Afrikaans schools come under fire

This follows the South Gauteng High Court’s decision, on May 26, to grant an urgent application to prevent the provincial education department from actively interfering with public schools’ language and admissions policies.

The urgent application followed after Afrikaans single-medium schools in Gauteng were informed by the GED that new learners, who are admitted to these schools starting next term, may enjoy the opportunity of being taught in English.

Gauteng MEC for Education Panyaza Lesufi recently announced the department’s proposed plans on the conversion of 124 Gauteng single-medium schools to parallel-medium schools.

Schools reportedly targeted in Boksburg are Hoërskool Dr EG Jansen, Laerskool Goudrand, Laerskool Westwood and Laerskool Concordia.

According to GDE spokesperson Phumla Sekhonyane, due to the increasing demand for space in Gauteng schools and the influx of learners from other provinces into Gauteng, the department has taken a decision to utilise available space to admit these learners.

“This, therefore, calls for the maximum usage of all available space to accommodate learners, informed by our constitutional obligation to place all learners who require admission into our schools,” she said.

“In view of this, the department has developed a strategy to convert 124 single-medium schools to parallel-medium schools, as a means to address overcrowding in most of our schools.”

Sekhonyane added that the whole process will be done within the confines of the law.

“The department will soon start consultation processes with all the affected schools,” she added.

“The consultation process will involve meetings with all the affected principals, unions and school governing bodies, to take them through the process, including the envisaged gains and to address potential fears and challenges.”

The CEO of Fedsas, Paul Colditz, said that, following the May 26 court hearing, schools may continue to deal with applications and admissions according to the procedures of the past couple of years, including public schools that may determine their own language and admissions policies.

A second part of the application, that deals specifically with the conversion of single-medium schools to parallel-medium schools will be heard later.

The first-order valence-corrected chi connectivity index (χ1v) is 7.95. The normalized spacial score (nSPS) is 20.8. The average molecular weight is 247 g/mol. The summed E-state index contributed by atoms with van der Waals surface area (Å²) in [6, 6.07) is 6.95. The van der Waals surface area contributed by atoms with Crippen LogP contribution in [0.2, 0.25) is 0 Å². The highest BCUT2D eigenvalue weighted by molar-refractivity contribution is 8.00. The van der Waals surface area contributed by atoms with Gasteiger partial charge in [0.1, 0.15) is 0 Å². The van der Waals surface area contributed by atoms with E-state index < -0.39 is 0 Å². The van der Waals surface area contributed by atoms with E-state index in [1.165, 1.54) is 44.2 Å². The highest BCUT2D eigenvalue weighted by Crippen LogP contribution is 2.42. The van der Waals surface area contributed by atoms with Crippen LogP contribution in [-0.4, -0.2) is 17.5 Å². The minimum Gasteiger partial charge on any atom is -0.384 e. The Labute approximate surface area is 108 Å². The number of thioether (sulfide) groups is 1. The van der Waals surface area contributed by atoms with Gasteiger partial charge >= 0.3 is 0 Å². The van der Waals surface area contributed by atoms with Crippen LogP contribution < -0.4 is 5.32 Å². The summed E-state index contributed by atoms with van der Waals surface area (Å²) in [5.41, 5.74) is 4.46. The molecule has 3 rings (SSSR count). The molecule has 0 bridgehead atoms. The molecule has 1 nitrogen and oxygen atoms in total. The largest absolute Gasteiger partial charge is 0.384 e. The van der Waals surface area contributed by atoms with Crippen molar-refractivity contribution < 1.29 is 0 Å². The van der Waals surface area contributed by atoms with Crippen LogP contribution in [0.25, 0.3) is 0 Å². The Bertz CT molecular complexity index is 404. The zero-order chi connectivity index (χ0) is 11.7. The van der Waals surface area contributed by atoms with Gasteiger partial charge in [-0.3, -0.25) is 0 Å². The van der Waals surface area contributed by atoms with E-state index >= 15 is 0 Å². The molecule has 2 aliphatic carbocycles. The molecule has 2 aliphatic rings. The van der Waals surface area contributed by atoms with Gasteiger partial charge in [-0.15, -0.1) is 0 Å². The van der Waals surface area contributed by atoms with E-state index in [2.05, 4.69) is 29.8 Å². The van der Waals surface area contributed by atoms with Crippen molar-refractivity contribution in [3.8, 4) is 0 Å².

“The court’s decision, however, for now makes provision for schools to be able to continue as normal,” said Colditz.

MEC Lesufi has since accused Fedsas of racism.

“It is clear that the MEC of Education and the department do not realise the extent of the issue,” said Dr Jaco Deacon, deputy CEO of Fedsas.

“This is not about race, language or bringing back exclusivity, such allegations are merely an effort to politicise the issue.

“This case is simply about the authority and functions of school governing bodies and about the principle of legality, which determines that officials may do only what they are authorised to do in accordance with the law.

“In this instance, the MEC exceeded his authority and acted outside the legal framework, as well as previous decisions by the Constitutional Court.”

Colditz said departmental interference with the language and admissions policies of public schools in Gauteng is a recurring problem.

“However, this court decision creates a platform for investigating and finding a permanent solution,” he added.

”It is not the goal of Fedsas to oppose the provincial education department at every opportunity.

“On the contrary, the organisation wants to establish a positive working relationship with the MEC and the department, in order to avoid costly court cases and unnecessary stumbling blocks in processes.”

Colditz said it remains Fedsas’ first priority to protect the interests of its members.

“Our member schools have been advised to report any form of pressure or intimidation,” said Colditz.

The GED, in reaction, said it has noted the judgement handed down in the South Gauteng High Court, but views the case brought by Fedsas as being flawed.

Sekhonyane said the case is motivated by concerns that do not accord with the Constitution, or the regulatory framework governing education and, particularly, access to education in the new democracy. – @IschkeBoksburg

Other relevant articles:

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Fedsas staan op vir Christenwaardes in skole

Skoolseuns gevang met R2 500 se steroïede




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